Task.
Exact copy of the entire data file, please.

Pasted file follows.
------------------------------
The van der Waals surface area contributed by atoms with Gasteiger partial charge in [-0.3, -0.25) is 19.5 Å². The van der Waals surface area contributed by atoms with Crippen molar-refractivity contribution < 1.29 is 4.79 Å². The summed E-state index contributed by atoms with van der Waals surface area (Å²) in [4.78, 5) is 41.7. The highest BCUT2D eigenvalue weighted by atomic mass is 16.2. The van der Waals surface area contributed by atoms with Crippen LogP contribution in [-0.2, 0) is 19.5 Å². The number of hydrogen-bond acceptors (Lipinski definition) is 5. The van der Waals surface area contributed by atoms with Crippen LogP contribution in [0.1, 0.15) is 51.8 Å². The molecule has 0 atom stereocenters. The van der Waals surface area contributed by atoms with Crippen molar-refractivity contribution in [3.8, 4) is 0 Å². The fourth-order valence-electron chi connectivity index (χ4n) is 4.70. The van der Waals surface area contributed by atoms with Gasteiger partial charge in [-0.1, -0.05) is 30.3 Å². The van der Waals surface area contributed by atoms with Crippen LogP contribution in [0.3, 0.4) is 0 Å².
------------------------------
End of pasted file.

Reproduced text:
The van der Waals surface area contributed by atoms with Gasteiger partial charge in [-0.3, -0.25) is 19.5 Å². The van der Waals surface area contributed by atoms with Crippen molar-refractivity contribution < 1.29 is 4.79 Å². The summed E-state index contributed by atoms with van der Waals surface area (Å²) in [4.78, 5) is 41.7. The highest BCUT2D eigenvalue weighted by atomic mass is 16.2. The van der Waals surface area contributed by atoms with Crippen LogP contribution in [-0.2, 0) is 19.5 Å². The number of hydrogen-bond acceptors (Lipinski definition) is 5. The van der Waals surface area contributed by atoms with Crippen LogP contribution in [0.1, 0.15) is 51.8 Å². The molecule has 0 atom stereocenters. The van der Waals surface area contributed by atoms with Crippen molar-refractivity contribution in [3.8, 4) is 0 Å². The fourth-order valence-electron chi connectivity index (χ4n) is 4.70. The van der Waals surface area contributed by atoms with Gasteiger partial charge in [-0.1, -0.05) is 30.3 Å². The van der Waals surface area contributed by atoms with Crippen LogP contribution in [0.3, 0.4) is 0 Å².